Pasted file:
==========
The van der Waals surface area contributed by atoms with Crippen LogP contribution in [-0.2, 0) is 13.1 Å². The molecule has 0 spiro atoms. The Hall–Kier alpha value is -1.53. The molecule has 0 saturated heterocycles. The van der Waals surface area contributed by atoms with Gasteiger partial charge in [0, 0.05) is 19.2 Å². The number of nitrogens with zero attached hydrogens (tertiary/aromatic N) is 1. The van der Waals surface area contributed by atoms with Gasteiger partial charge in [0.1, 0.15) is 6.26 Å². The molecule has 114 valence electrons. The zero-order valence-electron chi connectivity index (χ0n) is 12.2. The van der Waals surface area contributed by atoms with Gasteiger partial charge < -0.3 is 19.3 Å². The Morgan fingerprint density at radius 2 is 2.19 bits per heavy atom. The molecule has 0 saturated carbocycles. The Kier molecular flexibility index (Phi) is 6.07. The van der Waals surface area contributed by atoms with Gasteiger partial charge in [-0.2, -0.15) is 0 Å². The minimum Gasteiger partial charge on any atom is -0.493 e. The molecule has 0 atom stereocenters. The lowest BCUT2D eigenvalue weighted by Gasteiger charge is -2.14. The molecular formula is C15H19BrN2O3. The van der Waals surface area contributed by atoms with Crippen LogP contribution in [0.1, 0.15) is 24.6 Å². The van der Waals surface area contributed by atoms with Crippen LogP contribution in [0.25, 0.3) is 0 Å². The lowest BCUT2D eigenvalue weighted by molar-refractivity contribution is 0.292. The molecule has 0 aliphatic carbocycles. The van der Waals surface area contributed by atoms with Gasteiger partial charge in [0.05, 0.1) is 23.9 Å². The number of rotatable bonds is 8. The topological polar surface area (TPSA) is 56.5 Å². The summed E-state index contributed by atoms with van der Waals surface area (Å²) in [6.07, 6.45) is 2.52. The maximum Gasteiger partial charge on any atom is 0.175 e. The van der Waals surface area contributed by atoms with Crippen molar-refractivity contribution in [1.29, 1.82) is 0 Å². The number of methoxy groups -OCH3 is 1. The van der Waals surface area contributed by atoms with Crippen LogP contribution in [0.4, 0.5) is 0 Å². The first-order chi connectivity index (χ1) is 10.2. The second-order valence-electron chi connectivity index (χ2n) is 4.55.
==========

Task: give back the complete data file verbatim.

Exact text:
The van der Waals surface area contributed by atoms with Crippen LogP contribution in [-0.2, 0) is 13.1 Å². The molecule has 0 spiro atoms. The Hall–Kier alpha value is -1.53. The molecule has 0 saturated heterocycles. The van der Waals surface area contributed by atoms with Gasteiger partial charge in [0, 0.05) is 19.2 Å². The number of nitrogens with zero attached hydrogens (tertiary/aromatic N) is 1. The van der Waals surface area contributed by atoms with Gasteiger partial charge in [0.1, 0.15) is 6.26 Å². The molecule has 114 valence electrons. The zero-order valence-electron chi connectivity index (χ0n) is 12.2. The van der Waals surface area contributed by atoms with Gasteiger partial charge < -0.3 is 19.3 Å². The Morgan fingerprint density at radius 2 is 2.19 bits per heavy atom. The molecule has 0 saturated carbocycles. The Kier molecular flexibility index (Phi) is 6.07. The van der Waals surface area contributed by atoms with Gasteiger partial charge in [-0.2, -0.15) is 0 Å². The minimum Gasteiger partial charge on any atom is -0.493 e. The molecule has 0 atom stereocenters. The lowest BCUT2D eigenvalue weighted by Gasteiger charge is -2.14. The molecular formula is C15H19BrN2O3. The van der Waals surface area contributed by atoms with Crippen LogP contribution in [0.1, 0.15) is 24.6 Å². The van der Waals surface area contributed by atoms with Crippen LogP contribution in [0.25, 0.3) is 0 Å². The lowest BCUT2D eigenvalue weighted by molar-refractivity contribution is 0.292. The molecule has 0 aliphatic carbocycles. The van der Waals surface area contributed by atoms with Gasteiger partial charge in [0.05, 0.1) is 23.9 Å². The number of rotatable bonds is 8. The topological polar surface area (TPSA) is 56.5 Å². The summed E-state index contributed by atoms with van der Waals surface area (Å²) in [6.07, 6.45) is 2.52. The maximum Gasteiger partial charge on any atom is 0.175 e. The van der Waals surface area contributed by atoms with Crippen molar-refractivity contribution in [1.29, 1.82) is 0 Å². The number of methoxy groups -OCH3 is 1. The van der Waals surface area contributed by atoms with Crippen LogP contribution in [0.4, 0.5) is 0 Å². The first-order chi connectivity index (χ1) is 10.2. The second-order valence-electron chi connectivity index (χ2n) is 4.55.